18th UBD Convocation

Congratulations to all who received their degree, diploma and other certificates yesterday from His Majesty and His Royal Highness the Crown Prince. This year's crowd of 1,072 students is slightly smaller than last year's 1,103. This is UBD's 18th Convocation since it held its first convocation way back in 1989.

UBD has indeed gone a long way since His Majesty first announced the establishment of UBD in April 1985 and when it opened six months later in October 1985 at its temporary campus in Gadong. And to use UBD's own words, "...today the University accommodates more than 300 academic staff and 2,800 students in seven faculties, namely Arts and Social Sciences, Business, Economics and Policies Studies, Sultan Haji Omar Ali Saifuddien Institute of Islamic Studies, Science, Sultan Hassanal Bolkiah Institute of Education, Academy of Brunei Studies and Institute of Medicine..."

Despite the 20 year history of UBD, there are still many questions raised by UBDians and other people about UBD. For instance, about a couple of months back on HYS, there was an argument about the standard of education at UBD. I was saddened to read not so much about what everyone who wrote in the column about what they perceived about the education standards but more about who they perceived to be responsible and what was responsible for it. This was compounded by the very recent interview which made a rather interesting focus on the statistics that 50% of UBD are marketable which of course made everyone questioned what about the other 50%.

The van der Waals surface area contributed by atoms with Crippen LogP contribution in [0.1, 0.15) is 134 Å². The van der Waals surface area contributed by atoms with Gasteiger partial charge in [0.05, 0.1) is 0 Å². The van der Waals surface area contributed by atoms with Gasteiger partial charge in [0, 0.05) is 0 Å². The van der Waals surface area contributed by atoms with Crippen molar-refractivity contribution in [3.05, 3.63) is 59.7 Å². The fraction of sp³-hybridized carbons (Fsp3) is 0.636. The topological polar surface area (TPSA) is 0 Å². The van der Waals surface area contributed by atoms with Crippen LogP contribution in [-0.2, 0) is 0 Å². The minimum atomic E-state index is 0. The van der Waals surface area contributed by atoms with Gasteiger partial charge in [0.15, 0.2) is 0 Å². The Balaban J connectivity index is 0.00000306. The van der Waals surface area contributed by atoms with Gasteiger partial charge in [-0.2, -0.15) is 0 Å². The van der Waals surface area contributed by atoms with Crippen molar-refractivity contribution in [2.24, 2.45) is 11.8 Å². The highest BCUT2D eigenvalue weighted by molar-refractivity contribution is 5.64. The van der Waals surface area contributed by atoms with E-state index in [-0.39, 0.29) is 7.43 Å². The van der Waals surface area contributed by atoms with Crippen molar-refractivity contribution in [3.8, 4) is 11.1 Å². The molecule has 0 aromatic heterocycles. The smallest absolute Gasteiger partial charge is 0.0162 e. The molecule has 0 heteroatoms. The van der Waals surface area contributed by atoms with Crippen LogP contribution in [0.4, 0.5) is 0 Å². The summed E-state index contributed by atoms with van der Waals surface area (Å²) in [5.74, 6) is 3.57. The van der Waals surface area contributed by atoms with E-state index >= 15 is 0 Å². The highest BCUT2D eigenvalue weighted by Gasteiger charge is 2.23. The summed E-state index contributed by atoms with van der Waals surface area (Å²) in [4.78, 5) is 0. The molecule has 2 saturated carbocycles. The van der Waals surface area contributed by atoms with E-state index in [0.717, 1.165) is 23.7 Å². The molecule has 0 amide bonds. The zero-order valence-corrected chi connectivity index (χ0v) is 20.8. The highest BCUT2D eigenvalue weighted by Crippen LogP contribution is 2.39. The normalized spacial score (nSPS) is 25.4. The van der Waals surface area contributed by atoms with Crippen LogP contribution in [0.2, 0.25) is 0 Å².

Honestly speaking, I don't have a stand or I am rather impartial with regard to UBD or UBD graduates. I have met many UBD graduates and I have met many non-UBD graduates. Put them side by side, it's a little bit difficult to tell them apart. Those who did well in UBD would have done equally well outside UBD. Those who did not do so well outside UBD would have the same kind of trouble in UBD. To me, it is not so much about the institution but about what each and every single graduate does with his education. A degree is like a door knob. It opens doors. But the quality of the door it opens depends on the quality of the doorknob. But even a bad doorknob can be polished or repaired or even replaced. So even if one does not do so well with the first doorknob, there is always a chance to get another doorknob and improve on the first one.

At this point, I have learned by now, someone would have said, you yourself did not go to UBD, who are you to tell us that all these? First of all, I did go to UBD even though it is only a 4 month executive program. During my time, UBD did not exist, so I couldn't go even if I wanted to go there. But that short period of time I was at UBD was sufficient for me to know that there are good and dependable lecturers both local and expatriate who can hold their own in other highly rated institutions overseas. I went to a top ivy league university and even there, I can assure you that there are lecturers who shouldn't be teaching but are there just because they were nobel prize winners or something. They maybe brilliant but you couldn't learn anything from them - they just couldn't teach.